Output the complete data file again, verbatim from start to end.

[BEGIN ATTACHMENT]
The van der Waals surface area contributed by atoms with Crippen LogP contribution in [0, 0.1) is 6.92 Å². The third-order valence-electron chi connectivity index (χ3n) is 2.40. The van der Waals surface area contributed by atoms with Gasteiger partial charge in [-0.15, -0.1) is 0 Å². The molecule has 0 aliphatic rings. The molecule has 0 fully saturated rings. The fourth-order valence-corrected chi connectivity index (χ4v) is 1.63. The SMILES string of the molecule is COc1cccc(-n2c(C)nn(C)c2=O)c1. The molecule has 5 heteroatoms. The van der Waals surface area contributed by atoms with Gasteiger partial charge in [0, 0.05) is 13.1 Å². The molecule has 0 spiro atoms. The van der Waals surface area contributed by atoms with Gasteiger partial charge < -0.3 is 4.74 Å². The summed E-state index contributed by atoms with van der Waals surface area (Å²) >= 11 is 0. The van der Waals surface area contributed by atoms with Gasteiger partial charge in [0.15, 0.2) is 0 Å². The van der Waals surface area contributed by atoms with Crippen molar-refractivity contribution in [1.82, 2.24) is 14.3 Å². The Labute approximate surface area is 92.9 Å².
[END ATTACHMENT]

The van der Waals surface area contributed by atoms with Crippen LogP contribution in [0, 0.1) is 6.92 Å². The third-order valence-electron chi connectivity index (χ3n) is 2.40. The van der Waals surface area contributed by atoms with Gasteiger partial charge in [-0.15, -0.1) is 0 Å². The molecule has 0 aliphatic rings. The molecule has 0 fully saturated rings. The fourth-order valence-corrected chi connectivity index (χ4v) is 1.63. The SMILES string of the molecule is COc1cccc(-n2c(C)nn(C)c2=O)c1. The molecule has 5 heteroatoms. The van der Waals surface area contributed by atoms with Gasteiger partial charge in [0, 0.05) is 13.1 Å². The molecule has 0 spiro atoms. The van der Waals surface area contributed by atoms with Gasteiger partial charge < -0.3 is 4.74 Å². The summed E-state index contributed by atoms with van der Waals surface area (Å²) >= 11 is 0. The van der Waals surface area contributed by atoms with Gasteiger partial charge in [0.15, 0.2) is 0 Å². The van der Waals surface area contributed by atoms with Crippen molar-refractivity contribution in [1.82, 2.24) is 14.3 Å². The Labute approximate surface area is 92.9 Å².